Oct 8, 2015 | By Tess

3D printing has made undeniable headway into the field of medical prosthetics in recent years, with 3D printed titanium sternums being made, as well as prosthetic limbs, to name only a few. Developments between the two fields continue to grow, and in increasingly interesting ways. Belgian industrial designer Sebastiaan Deviaene’s work is a perfect example of the innovation bourgeoning within the realm of 3D printed medical implants, as he not only creates customized 3D printed implants, but does so using software and technology usually used for video game development.

Digital render of a 3D-printed jaw implant by Deviaene

Deviaene, who has been working with the medical engineering department at the Institute of Technology in the Canary Islands (ITC) for several years now, primarily designs custom-fit medical implants for reconstructive surgery in humans as well as animals, and has specialized in the making of additively manufactured lattice structures.

Sebastiaan Deviaene

His implants are made from a medical-grade titanium alloy, and are notable for incorporating the lattice structures where the metal of the implant meets the patient’s bone. Unlike solid implant structures, which often make bones more brittle in the long run, the lattice structure stimulates bone growth, as the two materials ultimately fuse together.

3D-printed titanium implant

Using 3ds Max to design implants

What is particularly remarkable about Deviaene’s work is that he has found a way to design his custom implants using 3D computer graphics software, 3DS Max, rather than established medical software packages, which he has found to be overly expensive and quite rigid in their formatting. He says of using 3DS Max for medical purposes, “It is funny to use it for medical applications, because it is more of an architectural visualisation tool or video game development tool. But it is a very stable platform for mesh-based modelling.”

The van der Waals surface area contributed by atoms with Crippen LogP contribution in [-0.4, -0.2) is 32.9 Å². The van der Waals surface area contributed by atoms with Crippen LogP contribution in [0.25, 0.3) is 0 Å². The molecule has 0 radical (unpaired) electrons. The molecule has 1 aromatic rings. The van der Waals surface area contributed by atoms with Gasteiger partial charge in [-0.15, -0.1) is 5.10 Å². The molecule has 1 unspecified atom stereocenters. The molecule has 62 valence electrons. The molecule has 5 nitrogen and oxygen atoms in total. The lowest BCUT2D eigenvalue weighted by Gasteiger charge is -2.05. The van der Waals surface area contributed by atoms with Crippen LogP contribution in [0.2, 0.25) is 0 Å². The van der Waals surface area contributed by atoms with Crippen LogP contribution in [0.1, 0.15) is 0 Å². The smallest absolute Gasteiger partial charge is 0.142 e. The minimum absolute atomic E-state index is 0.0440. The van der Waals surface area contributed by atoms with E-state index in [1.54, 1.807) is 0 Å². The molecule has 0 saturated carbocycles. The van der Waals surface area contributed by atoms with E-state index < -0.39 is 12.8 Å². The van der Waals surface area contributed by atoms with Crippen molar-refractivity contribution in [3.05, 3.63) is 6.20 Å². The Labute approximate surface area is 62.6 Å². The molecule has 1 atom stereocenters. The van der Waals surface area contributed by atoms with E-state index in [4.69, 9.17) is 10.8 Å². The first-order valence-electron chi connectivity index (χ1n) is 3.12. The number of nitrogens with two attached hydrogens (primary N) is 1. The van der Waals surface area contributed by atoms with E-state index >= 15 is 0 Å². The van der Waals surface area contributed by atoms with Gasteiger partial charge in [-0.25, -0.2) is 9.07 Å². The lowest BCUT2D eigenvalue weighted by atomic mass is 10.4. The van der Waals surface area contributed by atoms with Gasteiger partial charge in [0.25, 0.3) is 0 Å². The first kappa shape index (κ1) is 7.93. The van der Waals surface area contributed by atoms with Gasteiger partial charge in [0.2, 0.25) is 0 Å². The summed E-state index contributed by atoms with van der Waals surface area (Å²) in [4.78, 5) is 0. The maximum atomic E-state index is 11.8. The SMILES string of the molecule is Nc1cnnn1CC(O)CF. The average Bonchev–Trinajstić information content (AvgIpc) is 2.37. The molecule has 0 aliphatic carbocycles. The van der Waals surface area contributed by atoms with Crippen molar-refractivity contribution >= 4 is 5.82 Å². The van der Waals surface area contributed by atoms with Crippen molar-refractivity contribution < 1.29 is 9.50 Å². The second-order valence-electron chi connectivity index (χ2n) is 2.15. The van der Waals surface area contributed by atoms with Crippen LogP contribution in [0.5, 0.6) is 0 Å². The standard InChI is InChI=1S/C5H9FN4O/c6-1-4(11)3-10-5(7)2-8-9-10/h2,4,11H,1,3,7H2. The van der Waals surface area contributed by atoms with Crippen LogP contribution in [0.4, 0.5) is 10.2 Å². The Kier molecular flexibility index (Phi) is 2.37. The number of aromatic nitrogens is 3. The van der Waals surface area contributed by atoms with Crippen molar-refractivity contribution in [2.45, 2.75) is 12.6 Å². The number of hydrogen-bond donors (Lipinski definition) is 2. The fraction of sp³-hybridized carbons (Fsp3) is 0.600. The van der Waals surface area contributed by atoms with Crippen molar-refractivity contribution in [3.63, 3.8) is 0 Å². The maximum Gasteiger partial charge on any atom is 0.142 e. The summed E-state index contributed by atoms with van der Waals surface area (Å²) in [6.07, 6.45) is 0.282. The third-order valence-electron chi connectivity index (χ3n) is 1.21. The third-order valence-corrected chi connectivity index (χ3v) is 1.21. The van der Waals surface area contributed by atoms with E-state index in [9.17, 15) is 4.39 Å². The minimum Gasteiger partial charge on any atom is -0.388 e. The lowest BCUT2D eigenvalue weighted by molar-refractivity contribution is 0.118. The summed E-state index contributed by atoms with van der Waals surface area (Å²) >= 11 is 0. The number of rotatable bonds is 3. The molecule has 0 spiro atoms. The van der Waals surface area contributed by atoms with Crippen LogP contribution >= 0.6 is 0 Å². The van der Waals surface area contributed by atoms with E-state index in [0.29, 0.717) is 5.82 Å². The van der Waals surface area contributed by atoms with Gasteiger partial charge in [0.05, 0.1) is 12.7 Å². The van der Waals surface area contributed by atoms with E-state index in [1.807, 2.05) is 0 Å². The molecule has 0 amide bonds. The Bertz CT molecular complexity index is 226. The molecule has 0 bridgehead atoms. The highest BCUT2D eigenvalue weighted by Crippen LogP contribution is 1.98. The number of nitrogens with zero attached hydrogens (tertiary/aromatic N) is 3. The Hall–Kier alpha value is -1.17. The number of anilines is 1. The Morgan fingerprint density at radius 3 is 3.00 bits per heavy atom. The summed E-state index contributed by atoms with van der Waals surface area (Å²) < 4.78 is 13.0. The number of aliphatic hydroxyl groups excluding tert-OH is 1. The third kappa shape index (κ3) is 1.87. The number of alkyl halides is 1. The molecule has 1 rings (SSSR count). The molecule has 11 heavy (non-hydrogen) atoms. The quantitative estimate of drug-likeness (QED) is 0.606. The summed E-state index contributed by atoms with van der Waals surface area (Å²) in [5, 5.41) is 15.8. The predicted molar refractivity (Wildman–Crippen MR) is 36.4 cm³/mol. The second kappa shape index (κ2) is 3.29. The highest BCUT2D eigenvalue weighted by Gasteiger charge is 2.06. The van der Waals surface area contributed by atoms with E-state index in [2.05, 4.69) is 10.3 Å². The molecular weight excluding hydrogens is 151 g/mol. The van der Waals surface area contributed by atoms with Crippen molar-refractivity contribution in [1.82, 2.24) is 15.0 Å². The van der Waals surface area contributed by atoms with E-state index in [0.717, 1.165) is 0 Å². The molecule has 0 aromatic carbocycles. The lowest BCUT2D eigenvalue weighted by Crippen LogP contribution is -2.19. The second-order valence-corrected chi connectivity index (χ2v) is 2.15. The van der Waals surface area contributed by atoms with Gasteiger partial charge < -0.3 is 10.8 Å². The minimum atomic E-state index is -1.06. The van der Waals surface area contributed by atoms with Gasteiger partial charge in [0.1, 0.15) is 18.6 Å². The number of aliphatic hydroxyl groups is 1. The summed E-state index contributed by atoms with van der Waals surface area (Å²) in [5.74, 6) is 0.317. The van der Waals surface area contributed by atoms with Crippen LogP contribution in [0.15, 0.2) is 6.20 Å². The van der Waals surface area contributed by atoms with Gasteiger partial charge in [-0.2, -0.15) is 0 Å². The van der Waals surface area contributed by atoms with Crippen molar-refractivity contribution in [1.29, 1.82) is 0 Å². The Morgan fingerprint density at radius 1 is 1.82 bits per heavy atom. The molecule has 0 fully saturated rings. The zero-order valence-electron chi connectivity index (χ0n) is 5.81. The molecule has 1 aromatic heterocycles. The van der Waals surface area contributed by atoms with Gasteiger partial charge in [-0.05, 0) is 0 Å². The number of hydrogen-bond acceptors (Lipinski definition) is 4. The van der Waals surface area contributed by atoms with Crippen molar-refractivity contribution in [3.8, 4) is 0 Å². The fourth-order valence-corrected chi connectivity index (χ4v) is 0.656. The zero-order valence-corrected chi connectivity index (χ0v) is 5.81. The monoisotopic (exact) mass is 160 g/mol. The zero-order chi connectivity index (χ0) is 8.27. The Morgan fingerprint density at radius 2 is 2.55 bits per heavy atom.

Evidently, Deviaene has found success in his software appropriation, as he continues to create high-grade medical implants for people all over the world. Recently, for instance, Deviaene teamed up with Argentinian company Raomed to design implants to reconstruct the jaw of an Argentinian patient. Because technicians at Raomed were able to scan the patient’s jaw and cranium and send the 3D files to Deviaene, he was able to design and manufacture the implants completely remotely from his lab in the Canary Islands. Deviaene explains, “The final product was made using EBM technology, which stands for electron beam melting. We prepared it for shipping and never had to travel to Argentina to collaborate.”

3D model of a patient's skull

X-ray showing 3D printed implants in the patient after surgery

Though for the moment Deviaene is more or less restricted to making implants intended for bone reconstruction because of the metal material they are made of, him and his team at ITC are looking into developing additively manufactured implants using other materials. They are confident that one-day soon they will be able to use other, more flexible materials in order to 3D print implants for softer tissue types.

Sebastiaan Deviaene explains, “The exciting thing is we’re currently quite restricted to bone reconstruction. But in the future, we’ll be moving into new tissues using various different bio-absorbable materials. So it is actually just the beginning.”

Deviaene’s work has been recently recognized by the Future Makers project, a collaboration between architecture and design magazine Dezeen and Autodesk which is aimed at exploring innovative minds and figures in the making of things.

For an in depth look at how Deviaene creates his implants see the video below:



Posted in 3D Design





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MrWawe wrote at 10/9/2015 7:34:16 AM:

We used Rhino3D - it was free.

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